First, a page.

FRI-SAT-SUN
March 10-12, 2000
volume 11, no. 50
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NEWS & VIEWS     Acknowledgments
Articles provided through Catholic World News and Church News at Noticias Eclesiales and International Dossiers, Daily Dispatches and Features at ZENIT International News Agency. CWN, NE and ZENIT are not affiliated with the Daily CATHOLIC but provide this service via e-mail to the Daily CATHOLIC Monday through Friday.

CATHOLICS KEY SWING VOTING BLOC IN NOVEMBER

    NEW YORK (CWNews.com) - A new survey released today found Catholic voters a key swing voting bloc in national election this fall, reversing a trend of 40 years ago when they were perceived to be a threat.

    When Catholic John F. Kennedy ran for president in 1962, some critics warned of "popery" and the influence of the Catholic Church in the highest executive office in the country. Now, in a new Wall Street Journal/NBC News poll, Catholics have become a key demographic, constituting an expected 29 percent of the November vote.

    "On both issues and political preferences, the poll suggests that Catholics, especially white Catholics, are up for grabs in the general election," said the Wall Street Journal." It may not be an exaggeration to say that whichever presidential candidate captures the Catholic vote in the fall will win the election."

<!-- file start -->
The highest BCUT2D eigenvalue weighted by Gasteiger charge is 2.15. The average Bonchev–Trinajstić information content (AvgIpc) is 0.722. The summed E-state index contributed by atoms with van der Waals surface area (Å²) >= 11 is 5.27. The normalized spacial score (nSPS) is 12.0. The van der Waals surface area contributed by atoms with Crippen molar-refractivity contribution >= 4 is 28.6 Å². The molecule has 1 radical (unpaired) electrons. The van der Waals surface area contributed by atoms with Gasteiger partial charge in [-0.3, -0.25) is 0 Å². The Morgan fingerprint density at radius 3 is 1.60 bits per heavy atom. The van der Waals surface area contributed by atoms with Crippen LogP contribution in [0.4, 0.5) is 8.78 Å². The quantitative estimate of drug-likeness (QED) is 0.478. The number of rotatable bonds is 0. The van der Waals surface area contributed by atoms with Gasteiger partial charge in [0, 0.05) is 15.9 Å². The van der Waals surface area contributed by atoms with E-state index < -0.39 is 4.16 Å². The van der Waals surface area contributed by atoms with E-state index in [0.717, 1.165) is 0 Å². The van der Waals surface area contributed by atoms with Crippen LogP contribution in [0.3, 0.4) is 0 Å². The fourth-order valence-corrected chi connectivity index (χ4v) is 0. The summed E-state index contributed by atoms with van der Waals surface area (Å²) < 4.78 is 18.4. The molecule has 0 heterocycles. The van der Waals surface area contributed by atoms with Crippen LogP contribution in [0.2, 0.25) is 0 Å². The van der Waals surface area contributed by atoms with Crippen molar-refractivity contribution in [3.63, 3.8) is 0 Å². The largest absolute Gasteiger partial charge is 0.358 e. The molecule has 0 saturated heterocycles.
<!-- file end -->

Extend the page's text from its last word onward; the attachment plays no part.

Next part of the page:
The survey found that the presumptive candidates, Republican George W. Bush and Democrat Al Gore, are in a virtual dead heat among all voters, but Gore holds 10 point lead among Catholics. The newspaper surmised the lead is the result Bush's visit to Bob Jones University, which has espoused anti-Catholic policies, and his rival Arizona Sen. John McCain's attempts to tar him as a tool of fundamentalist Christians.

    "In December, before these controversies arose, Mr. Bush had a 10-point advantage over the vice president among all Catholics," the newspaper said. "This seems to reflect the Republican front runner's problems rather than gains by Mr. Gore." It added that Catholics in the poll said Bush should have spoken out against the anti-Catholic bias of Bob Jones when he spoke there.

          

March 10-12, 2000
volume 11, no. 50
NEWS & VIEWS

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